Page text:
Petworth House and Park spans 900 years of history and has passed through just one family. The current Petworth House and Park was built as an English ‘Versailles’ to rival the palaces of Europe in the 17th century.

It is renowned as a champion of art and culture, and major works by the likes of Titian, van Dyck, Reynolds and Flaxman adorn the state rooms of this English ‘Versailles’. What makes Petworth House truly unique is the merging of its art and interiors. Many of the owners of Petworth House were collectors of fine art and these works remain on display as the centrepiece of your visit.

Not your average country house!

For a mind-blowing experience see the The Carved Room. It has paintings by Sir Anthony van Dyck, JMW Turner and a portrait of Henry VIII. It is far more than an art gallery. You’ll be hard-pushed to find a building anywhere in the whole National Trust portfolio that combines a staggering collection of world class art with the magnificent interiors of the Carved Room and Grand Staircase. These are rooms that are befitting of a palace.

The Grand Staircase of Petworth House features murals on the ceilings and walls by Louis Laguerre.

The painting and sculpture are laid out in a likeness similar to when the third Earl of Egremont (1751-1837) lived at Petworth. This was during a time that became known as Petworth’s ‘Golden Age’. The Golden Age period saw countless artists, including English Romantic painter JMW Turner, invited to Petworth. They took inspiration from the collection and the surrounding landscape and could also discus art with like-minded contemporaries.

The rooms might seem overcrowded by our standards. This design though and the merging of sculpture and painting, chosen by the third Earl, was revolutionary at the time. As you wander these state rooms, you are seeing them just as visitors like Turner did over 200 years ago.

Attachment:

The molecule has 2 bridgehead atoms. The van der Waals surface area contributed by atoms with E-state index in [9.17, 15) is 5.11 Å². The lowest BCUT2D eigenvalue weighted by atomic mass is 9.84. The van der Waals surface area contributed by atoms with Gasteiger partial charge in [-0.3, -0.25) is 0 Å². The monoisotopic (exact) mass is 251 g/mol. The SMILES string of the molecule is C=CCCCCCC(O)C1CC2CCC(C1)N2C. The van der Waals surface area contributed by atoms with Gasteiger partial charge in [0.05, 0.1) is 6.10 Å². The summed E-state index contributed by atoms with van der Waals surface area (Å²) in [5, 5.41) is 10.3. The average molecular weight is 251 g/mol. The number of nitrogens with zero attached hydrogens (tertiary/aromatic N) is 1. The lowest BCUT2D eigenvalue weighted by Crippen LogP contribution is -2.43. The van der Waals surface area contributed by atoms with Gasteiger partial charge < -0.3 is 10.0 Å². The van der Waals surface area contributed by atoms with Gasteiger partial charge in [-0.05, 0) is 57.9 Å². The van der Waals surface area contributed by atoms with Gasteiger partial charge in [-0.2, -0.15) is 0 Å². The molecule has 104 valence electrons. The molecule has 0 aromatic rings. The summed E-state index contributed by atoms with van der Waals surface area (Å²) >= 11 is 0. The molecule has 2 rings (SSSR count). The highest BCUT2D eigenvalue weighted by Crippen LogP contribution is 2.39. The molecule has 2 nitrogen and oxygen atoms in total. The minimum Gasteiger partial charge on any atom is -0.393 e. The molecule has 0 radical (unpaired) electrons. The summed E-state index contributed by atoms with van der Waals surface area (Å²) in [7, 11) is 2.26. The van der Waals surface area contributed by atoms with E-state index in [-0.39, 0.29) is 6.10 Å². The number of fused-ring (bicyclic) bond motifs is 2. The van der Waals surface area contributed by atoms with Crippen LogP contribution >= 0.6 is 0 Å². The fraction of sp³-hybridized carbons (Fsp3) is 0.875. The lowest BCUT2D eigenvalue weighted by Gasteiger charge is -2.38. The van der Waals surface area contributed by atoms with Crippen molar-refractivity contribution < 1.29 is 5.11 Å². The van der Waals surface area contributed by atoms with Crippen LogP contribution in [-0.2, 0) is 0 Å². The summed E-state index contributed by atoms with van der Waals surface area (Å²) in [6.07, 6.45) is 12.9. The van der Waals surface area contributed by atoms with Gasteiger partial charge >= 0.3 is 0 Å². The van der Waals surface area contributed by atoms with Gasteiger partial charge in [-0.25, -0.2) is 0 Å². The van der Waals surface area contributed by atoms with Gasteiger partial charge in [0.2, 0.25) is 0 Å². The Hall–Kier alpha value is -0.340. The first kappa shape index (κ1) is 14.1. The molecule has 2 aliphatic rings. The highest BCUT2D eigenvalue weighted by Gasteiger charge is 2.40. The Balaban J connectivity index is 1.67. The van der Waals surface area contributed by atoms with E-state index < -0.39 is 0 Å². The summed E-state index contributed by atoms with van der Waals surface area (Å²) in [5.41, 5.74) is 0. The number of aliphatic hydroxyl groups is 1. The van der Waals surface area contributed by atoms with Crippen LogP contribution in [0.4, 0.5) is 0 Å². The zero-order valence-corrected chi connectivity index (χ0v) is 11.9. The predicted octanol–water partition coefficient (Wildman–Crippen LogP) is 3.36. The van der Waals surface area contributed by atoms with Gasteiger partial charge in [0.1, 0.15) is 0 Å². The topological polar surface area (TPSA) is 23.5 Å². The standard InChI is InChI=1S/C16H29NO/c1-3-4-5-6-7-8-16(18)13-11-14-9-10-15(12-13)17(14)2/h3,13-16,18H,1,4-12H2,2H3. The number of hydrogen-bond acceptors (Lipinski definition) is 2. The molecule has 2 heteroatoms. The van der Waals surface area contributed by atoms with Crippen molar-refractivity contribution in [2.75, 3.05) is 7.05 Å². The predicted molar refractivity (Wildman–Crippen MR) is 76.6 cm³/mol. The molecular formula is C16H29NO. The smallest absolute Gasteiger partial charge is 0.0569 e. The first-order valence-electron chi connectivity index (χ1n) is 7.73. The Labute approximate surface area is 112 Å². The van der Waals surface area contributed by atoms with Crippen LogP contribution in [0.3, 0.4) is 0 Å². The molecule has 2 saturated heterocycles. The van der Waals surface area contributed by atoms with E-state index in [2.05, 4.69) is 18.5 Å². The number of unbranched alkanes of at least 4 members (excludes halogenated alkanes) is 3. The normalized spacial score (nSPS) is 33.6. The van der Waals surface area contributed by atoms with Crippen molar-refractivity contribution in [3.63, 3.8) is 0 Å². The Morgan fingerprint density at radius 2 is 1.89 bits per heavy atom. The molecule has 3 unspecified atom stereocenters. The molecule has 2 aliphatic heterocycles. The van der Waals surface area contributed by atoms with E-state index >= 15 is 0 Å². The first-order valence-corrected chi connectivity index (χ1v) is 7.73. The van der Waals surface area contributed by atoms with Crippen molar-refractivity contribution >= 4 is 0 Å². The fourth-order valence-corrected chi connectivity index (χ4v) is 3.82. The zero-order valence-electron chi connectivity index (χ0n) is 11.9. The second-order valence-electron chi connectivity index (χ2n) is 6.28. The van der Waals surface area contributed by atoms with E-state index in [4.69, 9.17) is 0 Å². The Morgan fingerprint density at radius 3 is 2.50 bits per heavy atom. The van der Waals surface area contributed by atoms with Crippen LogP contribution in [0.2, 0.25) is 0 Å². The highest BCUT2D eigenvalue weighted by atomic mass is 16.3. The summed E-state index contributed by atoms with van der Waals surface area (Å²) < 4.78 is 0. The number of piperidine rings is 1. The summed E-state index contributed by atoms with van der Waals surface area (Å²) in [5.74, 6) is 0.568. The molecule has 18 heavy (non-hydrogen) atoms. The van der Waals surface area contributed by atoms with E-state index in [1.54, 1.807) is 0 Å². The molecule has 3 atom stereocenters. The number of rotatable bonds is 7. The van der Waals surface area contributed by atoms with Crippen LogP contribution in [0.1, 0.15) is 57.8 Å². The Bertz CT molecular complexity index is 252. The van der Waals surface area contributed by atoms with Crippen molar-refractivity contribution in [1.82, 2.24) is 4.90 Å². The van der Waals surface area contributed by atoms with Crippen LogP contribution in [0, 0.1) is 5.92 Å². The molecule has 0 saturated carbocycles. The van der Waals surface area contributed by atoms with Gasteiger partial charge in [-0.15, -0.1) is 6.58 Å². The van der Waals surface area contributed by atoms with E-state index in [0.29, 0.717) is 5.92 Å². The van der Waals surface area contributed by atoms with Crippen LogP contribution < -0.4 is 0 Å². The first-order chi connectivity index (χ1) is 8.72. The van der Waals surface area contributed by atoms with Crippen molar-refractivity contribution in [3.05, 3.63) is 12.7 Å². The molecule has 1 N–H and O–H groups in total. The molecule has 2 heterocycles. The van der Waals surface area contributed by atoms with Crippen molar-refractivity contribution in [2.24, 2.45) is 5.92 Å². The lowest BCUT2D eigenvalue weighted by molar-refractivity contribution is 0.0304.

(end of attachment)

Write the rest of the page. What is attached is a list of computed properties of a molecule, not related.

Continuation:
The oldest English terrestrial globe in existence, made in 1592, is a must see on your visit to the North Gallery.

The family line remains unbroken and descendants still live at Petworth House. Their bedrooms and those of their guests as well as any domestic furniture remain in the private side of Petworth House. Instead it is the art, the grandeur of the rooms and the stories of the collectors that take centre stage.

On your visit step inside the third Earl’s purpose-built North Gallery. It is the culmination of his patronage of the arts, and marvel at some of the best British art of the late eighteenth and early nineteenth centuries. Inside you’ll also find treasures like an early manuscript of Chaucer’s Canterbury Tales.

The Historic Kitchen in the Servants’ Quarters at Petworth House and Park in 1829 alone the kitchens served nearly 30,000 guests. Today teh kitchens are one of the best surviving examples of servant life. The Servants’ Quarters by contrast to the grandeur of Petworth House offer a glimpse of life ‘below stairs’. Imagine the hustle and bustle of servant life in the Historic Kitchens and myriad ancillary rooms. Look out for the costumed interpretation team on select days as they bring history to life.

To visit Petworth Park in Petworth contact Holt Services